Build in Robust Integration and Connectivity
3. Build in robust integration and connectivity
According to a recent poll, nearly 35 percent of CIOs cite integration as their number two concern. Integration is a key part of your cloud strategy in many ways. You should choose an integration platform to support transactional, real-time changes spanning both cloud-based and on-premises applications.
The platform should also be scalable and flexible in order to meet three needs: First, today's connectivity needs such as e-mail, SFTP, HTTP Secure and WSDL (Web Services Description Language). Second, legacy needs such as COBOL, flat file and reports. And third, emerging needs such as XML, XBRL (eXtensible Business Reporting Language) and electronic data interchange (EDI). Look for a platform that encompasses on-premises and cloud-based connectivity with the flexibility to continue to innovate and evolve as new demands emerge.
4. Monitor and maintain workflows for both internal and external SLAs
When applications are within the walls of an organization, it's relatively easy to monitor their status, run down the hall to make a change, and add RAM here or swap a hard drive there. While cloud computing cost savings are compelling, you lose the ability to physically touch your resources. Cloud models let you expand computing capacity at will without an army of IT professionals. Depreciation and upgrade costs also go away, but the need to monitor your workflows and internal and external SLAs does not. You don't want the frustration of waiting for a cloud-based process to work with no indication of the problem, the solution and the time to resolution.
Therefore, look for cloud and integration platforms that allow you to see the infrastructure as well as give you the ability to make a change at the application level and the integration level. Monitoring dashboards can help you maintain workflows and address issues as needed. Make sure you have monitoring options and flexibility. Make sure that response times allow your execution engines to handle peak loads and support future growth.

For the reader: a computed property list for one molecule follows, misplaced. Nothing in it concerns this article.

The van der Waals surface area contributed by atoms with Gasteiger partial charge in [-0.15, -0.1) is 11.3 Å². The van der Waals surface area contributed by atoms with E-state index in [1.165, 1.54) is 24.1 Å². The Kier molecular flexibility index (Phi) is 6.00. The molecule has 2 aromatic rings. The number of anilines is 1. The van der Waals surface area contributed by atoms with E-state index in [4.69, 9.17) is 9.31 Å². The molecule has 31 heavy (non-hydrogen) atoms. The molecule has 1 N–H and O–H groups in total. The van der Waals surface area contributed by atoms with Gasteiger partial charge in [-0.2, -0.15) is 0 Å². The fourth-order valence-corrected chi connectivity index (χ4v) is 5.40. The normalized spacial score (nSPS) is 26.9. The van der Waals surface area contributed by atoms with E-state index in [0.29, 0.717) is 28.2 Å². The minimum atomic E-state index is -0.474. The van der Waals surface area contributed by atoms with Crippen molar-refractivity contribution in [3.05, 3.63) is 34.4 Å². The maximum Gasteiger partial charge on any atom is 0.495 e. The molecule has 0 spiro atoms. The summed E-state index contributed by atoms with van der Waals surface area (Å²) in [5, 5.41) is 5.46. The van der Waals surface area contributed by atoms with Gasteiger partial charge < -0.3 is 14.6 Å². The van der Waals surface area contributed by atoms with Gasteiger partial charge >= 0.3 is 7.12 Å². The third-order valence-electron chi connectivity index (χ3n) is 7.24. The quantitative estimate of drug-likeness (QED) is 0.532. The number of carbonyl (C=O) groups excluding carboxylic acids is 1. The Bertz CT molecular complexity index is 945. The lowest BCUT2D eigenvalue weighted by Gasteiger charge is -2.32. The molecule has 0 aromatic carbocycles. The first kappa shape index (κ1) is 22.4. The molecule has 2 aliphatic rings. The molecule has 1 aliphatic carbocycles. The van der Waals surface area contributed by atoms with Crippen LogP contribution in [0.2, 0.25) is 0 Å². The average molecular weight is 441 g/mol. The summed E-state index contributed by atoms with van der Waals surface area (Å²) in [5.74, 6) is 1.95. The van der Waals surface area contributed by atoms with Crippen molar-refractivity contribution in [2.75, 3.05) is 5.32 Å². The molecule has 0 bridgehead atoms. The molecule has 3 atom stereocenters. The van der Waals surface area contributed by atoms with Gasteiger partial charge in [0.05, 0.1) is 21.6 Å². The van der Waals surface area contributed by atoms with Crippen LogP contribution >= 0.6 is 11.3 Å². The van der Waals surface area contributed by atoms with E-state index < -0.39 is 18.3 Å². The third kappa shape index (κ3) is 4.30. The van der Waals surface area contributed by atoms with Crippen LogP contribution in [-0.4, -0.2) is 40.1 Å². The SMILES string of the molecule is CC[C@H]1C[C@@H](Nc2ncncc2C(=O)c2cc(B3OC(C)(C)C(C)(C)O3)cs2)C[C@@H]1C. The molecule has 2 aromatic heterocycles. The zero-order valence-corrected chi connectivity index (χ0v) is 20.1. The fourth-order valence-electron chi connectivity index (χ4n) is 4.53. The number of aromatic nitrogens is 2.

For instance, proactive alerts (such as potential performance bottlenecks) from the infrastructure and the integration job give you the means to take immediate action and stay on your SLA timetable. Some cloud solutions give differing types of alerts to not only the project sponsor but their users (such as Login Failed, Connection Refused, and Files Not Present).
Cloud computing is coming, fast and furious. Leveraging it in the right way requires a bit of upfront research and process planning. IT executives who keep focus on the right resources, processes and technology-and not the marketing hype-will push into the cloud with ease and success.
Bill Humphrey is a PMI-certified Project Management Professional with more than 10 years of industry programming and technical experience in various languages and platforms. Bill has in-depth understanding of multiple programming languages/interfaces and knowledge of various business cultures, practices and ethics worldwide. At Pervasive Software, Bill leads all technical client-facing teams in support of the company's integration projects. Bill is responsible for managing cloud-based and on-premises technical solution architecture as well as designing and documenting best practices for a range of integration scenarios. Prior to Pervasive, Bill worked for HP Enterprise Business (formerly EDS) where he led the technical claims processing for several NHIC Medicaid programs. Bill holds a Bachelor's degree in Computer Science and a Master's degree in International Business. He can be reached at firstname.lastname@example.org.